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The Business Show 2015: Alastair Cook on Leadership
If you were in the Kensington area of West London over the last two days, you might have noticed a slightly higher percentage of Apprentice style candidates competing with the Made in Chelsea set. That’s because Olympia’s been playing host to Europe’s biggest business show, with masterclasses, keynote speakers and hundreds of exhibitors ranging from angel investors to social media boot campers. We went along to attend one of the most highly anticipated keynote seminars of the show: England Cricket Captain Alastair Cook on Leading a Winning Team.
With a queue that snaked around the show, it was clear from the off that Alastair’s insights on leadership during pressure-filled situations were going to be readily received. As captain of the side since 2012, he has led teams in some of the most hostile environments, and has earned a reputation as one of the game’s most distinguished and resolute captains as a result.
The value of this in business is clear: being a strong leader creates a strong team and in turn produces a successful business. “I wouldn’t change it for anything,” he said. “It’s an amazing feeling. When I started as captain of the England team, I didn’t have a lot of captaining experience, so I didn’t know how I was going to be challenged every day.”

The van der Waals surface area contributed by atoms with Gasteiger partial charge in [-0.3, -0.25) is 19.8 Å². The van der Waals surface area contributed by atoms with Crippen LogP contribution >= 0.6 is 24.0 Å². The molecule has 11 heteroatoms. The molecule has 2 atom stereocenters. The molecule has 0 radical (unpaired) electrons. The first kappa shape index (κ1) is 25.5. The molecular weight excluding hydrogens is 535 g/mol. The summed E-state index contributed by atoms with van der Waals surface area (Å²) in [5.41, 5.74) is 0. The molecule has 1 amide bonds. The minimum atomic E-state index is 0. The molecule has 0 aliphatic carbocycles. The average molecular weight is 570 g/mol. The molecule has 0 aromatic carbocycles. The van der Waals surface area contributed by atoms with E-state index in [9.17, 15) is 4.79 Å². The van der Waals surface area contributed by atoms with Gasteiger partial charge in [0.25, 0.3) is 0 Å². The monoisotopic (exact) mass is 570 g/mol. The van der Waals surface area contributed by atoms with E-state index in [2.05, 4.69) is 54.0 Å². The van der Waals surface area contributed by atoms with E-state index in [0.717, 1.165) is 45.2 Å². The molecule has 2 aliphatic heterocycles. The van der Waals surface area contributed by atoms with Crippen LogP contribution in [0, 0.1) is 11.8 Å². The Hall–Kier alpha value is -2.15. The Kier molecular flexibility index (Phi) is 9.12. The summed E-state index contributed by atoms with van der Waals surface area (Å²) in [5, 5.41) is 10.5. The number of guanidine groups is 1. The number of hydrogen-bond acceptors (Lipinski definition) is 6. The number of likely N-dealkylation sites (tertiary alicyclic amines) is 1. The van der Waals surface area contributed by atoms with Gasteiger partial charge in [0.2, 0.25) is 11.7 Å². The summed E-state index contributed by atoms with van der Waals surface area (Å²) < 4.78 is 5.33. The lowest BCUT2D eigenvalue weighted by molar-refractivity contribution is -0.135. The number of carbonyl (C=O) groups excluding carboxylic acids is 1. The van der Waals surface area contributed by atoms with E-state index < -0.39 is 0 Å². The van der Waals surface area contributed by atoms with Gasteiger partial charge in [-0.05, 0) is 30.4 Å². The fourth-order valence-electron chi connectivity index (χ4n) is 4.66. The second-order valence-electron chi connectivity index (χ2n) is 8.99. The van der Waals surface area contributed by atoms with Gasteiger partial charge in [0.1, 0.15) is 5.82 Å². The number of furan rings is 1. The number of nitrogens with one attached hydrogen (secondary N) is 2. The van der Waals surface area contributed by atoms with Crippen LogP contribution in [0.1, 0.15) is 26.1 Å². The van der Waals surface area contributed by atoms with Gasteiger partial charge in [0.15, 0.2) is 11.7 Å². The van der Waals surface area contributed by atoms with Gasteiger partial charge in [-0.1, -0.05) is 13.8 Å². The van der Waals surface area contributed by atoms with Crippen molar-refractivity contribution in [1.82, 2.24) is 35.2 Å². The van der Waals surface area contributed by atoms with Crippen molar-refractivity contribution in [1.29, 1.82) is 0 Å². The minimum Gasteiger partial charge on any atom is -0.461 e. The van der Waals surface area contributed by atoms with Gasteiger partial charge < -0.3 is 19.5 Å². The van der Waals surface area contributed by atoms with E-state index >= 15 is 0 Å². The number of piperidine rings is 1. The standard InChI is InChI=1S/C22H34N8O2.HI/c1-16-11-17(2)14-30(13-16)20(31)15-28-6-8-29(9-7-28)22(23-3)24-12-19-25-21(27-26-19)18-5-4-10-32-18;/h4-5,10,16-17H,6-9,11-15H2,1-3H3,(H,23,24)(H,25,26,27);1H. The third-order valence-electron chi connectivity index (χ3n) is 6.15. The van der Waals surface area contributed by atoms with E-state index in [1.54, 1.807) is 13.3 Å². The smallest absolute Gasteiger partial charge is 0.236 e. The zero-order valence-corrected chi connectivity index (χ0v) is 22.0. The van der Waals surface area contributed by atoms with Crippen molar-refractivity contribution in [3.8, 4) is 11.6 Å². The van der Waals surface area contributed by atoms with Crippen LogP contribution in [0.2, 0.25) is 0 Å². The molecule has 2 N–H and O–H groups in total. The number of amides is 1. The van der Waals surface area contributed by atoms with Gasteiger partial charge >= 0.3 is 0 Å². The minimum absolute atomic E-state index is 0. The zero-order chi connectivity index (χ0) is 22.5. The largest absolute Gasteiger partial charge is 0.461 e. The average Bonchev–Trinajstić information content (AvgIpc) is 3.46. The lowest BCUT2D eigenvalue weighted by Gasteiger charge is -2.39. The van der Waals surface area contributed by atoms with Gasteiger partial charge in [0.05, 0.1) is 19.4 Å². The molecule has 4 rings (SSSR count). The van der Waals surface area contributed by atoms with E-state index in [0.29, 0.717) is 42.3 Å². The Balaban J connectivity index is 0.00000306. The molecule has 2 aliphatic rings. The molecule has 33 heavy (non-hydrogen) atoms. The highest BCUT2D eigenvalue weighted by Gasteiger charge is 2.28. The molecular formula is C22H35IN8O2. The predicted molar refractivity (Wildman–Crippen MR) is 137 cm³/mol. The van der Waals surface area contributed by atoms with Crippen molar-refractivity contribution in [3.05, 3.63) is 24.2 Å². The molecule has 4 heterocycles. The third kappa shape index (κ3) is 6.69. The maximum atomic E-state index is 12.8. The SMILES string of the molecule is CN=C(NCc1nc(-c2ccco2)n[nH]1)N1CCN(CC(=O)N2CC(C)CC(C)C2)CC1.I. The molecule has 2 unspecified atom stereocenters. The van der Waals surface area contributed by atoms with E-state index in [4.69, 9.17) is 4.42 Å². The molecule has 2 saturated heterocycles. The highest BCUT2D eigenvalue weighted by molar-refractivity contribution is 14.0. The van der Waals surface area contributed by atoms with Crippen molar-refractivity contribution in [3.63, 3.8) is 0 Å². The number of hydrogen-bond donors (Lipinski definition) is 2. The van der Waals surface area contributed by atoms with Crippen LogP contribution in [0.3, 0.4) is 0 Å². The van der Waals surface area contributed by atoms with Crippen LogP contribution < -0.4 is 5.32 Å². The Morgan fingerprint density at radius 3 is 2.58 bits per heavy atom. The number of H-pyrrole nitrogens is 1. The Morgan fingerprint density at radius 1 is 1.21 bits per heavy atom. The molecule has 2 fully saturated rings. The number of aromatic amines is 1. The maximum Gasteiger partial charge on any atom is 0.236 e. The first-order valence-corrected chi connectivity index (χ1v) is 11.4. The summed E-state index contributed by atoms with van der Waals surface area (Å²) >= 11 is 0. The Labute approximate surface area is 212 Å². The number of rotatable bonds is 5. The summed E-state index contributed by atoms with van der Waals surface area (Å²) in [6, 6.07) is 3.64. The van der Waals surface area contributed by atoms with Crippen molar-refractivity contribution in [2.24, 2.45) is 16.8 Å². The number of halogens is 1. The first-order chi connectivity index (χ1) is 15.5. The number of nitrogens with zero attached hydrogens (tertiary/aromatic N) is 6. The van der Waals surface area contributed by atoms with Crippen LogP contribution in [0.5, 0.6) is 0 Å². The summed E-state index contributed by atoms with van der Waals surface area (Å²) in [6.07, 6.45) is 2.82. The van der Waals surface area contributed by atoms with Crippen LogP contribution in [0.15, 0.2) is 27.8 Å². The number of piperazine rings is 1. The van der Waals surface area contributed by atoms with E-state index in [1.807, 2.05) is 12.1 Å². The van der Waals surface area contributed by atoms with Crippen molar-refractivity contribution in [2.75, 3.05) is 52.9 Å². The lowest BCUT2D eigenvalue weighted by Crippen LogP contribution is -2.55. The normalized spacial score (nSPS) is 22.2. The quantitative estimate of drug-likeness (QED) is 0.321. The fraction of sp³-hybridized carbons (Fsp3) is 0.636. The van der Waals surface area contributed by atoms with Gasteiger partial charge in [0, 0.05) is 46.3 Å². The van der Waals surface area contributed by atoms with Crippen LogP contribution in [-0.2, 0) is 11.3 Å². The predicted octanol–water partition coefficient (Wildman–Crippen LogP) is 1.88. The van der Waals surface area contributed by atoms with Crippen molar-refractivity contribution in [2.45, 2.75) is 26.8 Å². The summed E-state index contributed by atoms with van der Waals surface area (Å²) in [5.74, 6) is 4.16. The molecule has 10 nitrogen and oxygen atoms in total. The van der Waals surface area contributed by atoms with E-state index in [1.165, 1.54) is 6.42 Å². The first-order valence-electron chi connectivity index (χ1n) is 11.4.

Being a good leader
Rising to challenges is something that being a leader demands. “When I started it was Strauss’ side, with lots of personality and experienced team members like Swanny (Graham Swan). He was very stuck in his ways and you couldn’t argue with him, so I had to learn how to change his mind. For example, I made him think that my suggestions were his idea; I’d send in in others to talk to him. Eventually, he’d come up with the solution as his own idea and be on board.”
Cook stressed that in order to be a good leader, it’s not just down to your own skills: “You need luck and people who know what they’re doing. For example, if you’ve got a good bowler, you can’t go too far wrong. My job is to marshal that bowler and make sure they’re happy with what they’re doing.”
Motivating a team
Yes, being a captain of a winning team is fantastic, but there’s a flipside. One of the biggest parts of being a captain, or a business leader, is being able to motivate a team when things get difficult. “Motivation isn’t that hard in general because there are 1000 other people that would love to be in our position, so you’ve got to remember that. But in some ways it’s no different to working in business. I need to show off their talent in a way that the team feels that they’ve got the support behind them to do that. You’ve got to have everyone singing from the same hymn sheet, pushing in the same way.”
“I always thought that I was strong mentally, but when it gets tough, it’s harder than you imagine. I remember when I wasn’t scoring runs, you’ve got to hang in there. There were days when I did want to jack it in, days when it was affecting my personal life, but then I woke up in the morning and thought that that would be the easy way out. That’s what I’m most proud of. It was hell but you dust yourself off and you try again.”
Never give up
And his one ingredient for success? “Persistence. Anyone who follows test cricket will know. The guys who have played 10 test matches need to play 20-30 test matches to get to the level they need to be. You’ve got to push through.”